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The Nazi Doctors: Medical Killing and the Psychology of Genocide Hardcover – August, 1986

ISBN-13: 978-0465049042 ISBN-10: 0465049044 Edition: 3rd Edition

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Product Details

  • Hardcover: 561 pages
  • Publisher: Basic Books; 3rd Edition edition (August 1986)
  • Language: English
  • ISBN-10: 0465049044
  • ISBN-13: 978-0465049042
  • Product Dimensions: 9 x 6.1 x 1.7 inches
  • Shipping Weight: 1.6 pounds
  • Average Customer Review: 4.5 out of 5 stars  See all reviews (50 customer reviews)
  • Amazon Best Sellers Rank: #497,729 in Books (See Top 100 in Books)

Editorial Reviews

From Publishers Weekly

Nazi doctors did more than conduct bizarre experiments on concentration-camp inmates; they supervised the entire process of medical mass murder, from selecting those who were to be exterminated to disposing of corpses. Lifton (The Broken Connection; The Life of the Self shows that this medically supervised killing was done in the name of "healing," as part of a racist program to cleanse the Aryan body politic. After the German eugenics campaign of the 1920s for forced sterilization of the "unfit,"it was but one step to "euthanasia," which in the Nazi context meant systematic murder of Jews. Building on interviews with former Nazi physicians and their prisoners, Lifton presents a disturbing portrait of careerists who killed to overcome feelings of powerlessness. He includes a chapter on Josef Mengele and one on Eduard Wirths, the "kind," "decent" doctor (as some inmates described him) who set up the Auschwitz death machinery. Lifton also psychoanalyzes the German people, scarred by the devastation of World War I and mystically seeking regeneration. This profound study ranks with the most insightful books on the Holocaust.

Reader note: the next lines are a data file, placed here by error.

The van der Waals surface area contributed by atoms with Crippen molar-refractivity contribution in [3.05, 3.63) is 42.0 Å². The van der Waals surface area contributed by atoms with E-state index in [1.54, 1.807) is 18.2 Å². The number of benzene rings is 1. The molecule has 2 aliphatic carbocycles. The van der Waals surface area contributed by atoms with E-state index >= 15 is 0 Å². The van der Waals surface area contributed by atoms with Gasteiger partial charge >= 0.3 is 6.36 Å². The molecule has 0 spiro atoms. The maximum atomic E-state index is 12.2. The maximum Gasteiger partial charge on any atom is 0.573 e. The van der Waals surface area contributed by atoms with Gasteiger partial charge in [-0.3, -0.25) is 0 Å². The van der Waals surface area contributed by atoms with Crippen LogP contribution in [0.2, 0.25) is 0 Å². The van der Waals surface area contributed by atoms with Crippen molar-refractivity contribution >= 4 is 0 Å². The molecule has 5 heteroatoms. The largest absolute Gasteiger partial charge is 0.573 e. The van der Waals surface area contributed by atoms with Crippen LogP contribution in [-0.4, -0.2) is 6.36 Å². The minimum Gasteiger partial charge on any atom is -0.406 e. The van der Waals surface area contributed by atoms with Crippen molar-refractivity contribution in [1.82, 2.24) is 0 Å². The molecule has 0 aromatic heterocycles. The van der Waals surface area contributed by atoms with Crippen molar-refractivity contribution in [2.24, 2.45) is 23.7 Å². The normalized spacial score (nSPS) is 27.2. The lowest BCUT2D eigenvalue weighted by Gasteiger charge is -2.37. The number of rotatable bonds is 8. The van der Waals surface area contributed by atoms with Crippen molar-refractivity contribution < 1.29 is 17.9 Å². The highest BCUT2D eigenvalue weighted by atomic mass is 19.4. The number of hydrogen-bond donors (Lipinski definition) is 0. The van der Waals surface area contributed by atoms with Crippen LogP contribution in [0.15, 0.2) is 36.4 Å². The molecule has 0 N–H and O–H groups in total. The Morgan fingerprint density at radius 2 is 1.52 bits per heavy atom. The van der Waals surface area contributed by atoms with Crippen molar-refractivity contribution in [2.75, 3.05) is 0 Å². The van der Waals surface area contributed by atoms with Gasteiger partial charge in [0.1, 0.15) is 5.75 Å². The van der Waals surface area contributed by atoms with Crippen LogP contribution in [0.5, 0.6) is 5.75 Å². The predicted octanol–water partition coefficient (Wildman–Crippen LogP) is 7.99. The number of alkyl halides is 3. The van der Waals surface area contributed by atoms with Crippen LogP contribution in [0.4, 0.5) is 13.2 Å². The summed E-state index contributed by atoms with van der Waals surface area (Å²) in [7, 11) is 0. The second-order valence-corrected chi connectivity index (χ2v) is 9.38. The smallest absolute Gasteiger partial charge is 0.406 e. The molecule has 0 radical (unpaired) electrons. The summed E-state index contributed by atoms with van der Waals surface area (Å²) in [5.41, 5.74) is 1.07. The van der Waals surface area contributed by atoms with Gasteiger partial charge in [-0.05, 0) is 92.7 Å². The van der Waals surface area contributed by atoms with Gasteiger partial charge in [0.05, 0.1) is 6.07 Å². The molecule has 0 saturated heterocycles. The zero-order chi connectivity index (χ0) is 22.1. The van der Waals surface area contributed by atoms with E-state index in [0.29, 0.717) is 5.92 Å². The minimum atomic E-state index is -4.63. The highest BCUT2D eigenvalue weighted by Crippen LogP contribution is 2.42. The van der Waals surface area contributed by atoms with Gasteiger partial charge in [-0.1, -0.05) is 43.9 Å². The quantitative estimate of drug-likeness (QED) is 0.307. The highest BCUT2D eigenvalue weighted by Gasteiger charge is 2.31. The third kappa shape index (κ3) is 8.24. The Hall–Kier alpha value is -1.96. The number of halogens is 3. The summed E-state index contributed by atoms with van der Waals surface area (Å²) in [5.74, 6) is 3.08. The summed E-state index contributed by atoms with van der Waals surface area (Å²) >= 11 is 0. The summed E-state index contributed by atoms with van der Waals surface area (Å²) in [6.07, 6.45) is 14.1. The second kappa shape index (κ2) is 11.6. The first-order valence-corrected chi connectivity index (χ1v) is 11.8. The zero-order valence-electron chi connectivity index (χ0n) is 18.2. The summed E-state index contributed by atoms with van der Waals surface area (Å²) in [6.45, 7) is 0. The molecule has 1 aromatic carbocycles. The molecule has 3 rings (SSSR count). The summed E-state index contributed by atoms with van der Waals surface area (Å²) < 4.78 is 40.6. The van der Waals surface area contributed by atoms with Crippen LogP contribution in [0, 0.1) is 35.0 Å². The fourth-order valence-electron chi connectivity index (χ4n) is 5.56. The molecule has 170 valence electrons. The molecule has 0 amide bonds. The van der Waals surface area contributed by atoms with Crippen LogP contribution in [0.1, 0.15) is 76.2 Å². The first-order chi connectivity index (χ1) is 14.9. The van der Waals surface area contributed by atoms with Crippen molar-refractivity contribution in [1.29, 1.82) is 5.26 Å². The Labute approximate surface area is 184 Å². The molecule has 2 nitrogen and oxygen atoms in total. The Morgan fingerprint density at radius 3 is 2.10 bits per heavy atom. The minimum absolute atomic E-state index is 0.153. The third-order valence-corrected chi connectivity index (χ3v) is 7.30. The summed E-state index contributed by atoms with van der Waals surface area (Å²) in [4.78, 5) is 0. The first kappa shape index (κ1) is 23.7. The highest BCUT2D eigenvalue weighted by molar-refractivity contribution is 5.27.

Copyright 1986 Reed Business Information, Inc.

From Library Journal